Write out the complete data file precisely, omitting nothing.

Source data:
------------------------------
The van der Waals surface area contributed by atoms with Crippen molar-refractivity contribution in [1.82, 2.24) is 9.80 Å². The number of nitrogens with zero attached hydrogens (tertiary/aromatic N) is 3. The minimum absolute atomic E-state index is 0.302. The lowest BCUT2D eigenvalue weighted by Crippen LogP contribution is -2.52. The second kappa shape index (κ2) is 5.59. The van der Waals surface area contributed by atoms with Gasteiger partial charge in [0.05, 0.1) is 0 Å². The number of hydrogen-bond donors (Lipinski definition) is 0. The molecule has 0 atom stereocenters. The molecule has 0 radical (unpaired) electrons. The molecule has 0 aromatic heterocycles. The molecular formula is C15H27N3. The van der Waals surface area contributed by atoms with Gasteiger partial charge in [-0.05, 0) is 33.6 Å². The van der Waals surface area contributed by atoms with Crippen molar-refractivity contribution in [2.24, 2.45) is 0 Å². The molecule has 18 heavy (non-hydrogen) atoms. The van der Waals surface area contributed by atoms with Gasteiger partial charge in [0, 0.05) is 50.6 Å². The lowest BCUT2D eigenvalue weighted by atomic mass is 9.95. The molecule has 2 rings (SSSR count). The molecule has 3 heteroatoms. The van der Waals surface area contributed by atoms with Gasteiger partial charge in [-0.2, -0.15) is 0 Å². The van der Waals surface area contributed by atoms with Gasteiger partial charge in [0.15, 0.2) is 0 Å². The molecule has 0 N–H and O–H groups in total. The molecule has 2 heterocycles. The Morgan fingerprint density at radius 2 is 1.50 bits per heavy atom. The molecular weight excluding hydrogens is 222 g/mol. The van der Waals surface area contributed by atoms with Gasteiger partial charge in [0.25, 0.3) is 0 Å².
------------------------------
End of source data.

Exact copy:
The van der Waals surface area contributed by atoms with Crippen molar-refractivity contribution in [1.82, 2.24) is 9.80 Å². The number of nitrogens with zero attached hydrogens (tertiary/aromatic N) is 3. The minimum absolute atomic E-state index is 0.302. The lowest BCUT2D eigenvalue weighted by Crippen LogP contribution is -2.52. The second kappa shape index (κ2) is 5.59. The van der Waals surface area contributed by atoms with Gasteiger partial charge in [0.05, 0.1) is 0 Å². The number of hydrogen-bond donors (Lipinski definition) is 0. The molecule has 0 atom stereocenters. The molecule has 0 radical (unpaired) electrons. The molecule has 0 aromatic heterocycles. The molecular formula is C15H27N3. The van der Waals surface area contributed by atoms with Gasteiger partial charge in [-0.05, 0) is 33.6 Å². The van der Waals surface area contributed by atoms with Crippen molar-refractivity contribution in [2.24, 2.45) is 0 Å². The molecule has 18 heavy (non-hydrogen) atoms. The van der Waals surface area contributed by atoms with Gasteiger partial charge in [0, 0.05) is 50.6 Å². The lowest BCUT2D eigenvalue weighted by atomic mass is 9.95. The molecule has 2 rings (SSSR count). The molecule has 3 heteroatoms. The van der Waals surface area contributed by atoms with Gasteiger partial charge in [-0.2, -0.15) is 0 Å². The van der Waals surface area contributed by atoms with Gasteiger partial charge in [0.15, 0.2) is 0 Å². The molecule has 0 N–H and O–H groups in total. The molecule has 2 heterocycles. The Morgan fingerprint density at radius 2 is 1.50 bits per heavy atom. The molecular weight excluding hydrogens is 222 g/mol. The van der Waals surface area contributed by atoms with Gasteiger partial charge in [0.25, 0.3) is 0 Å².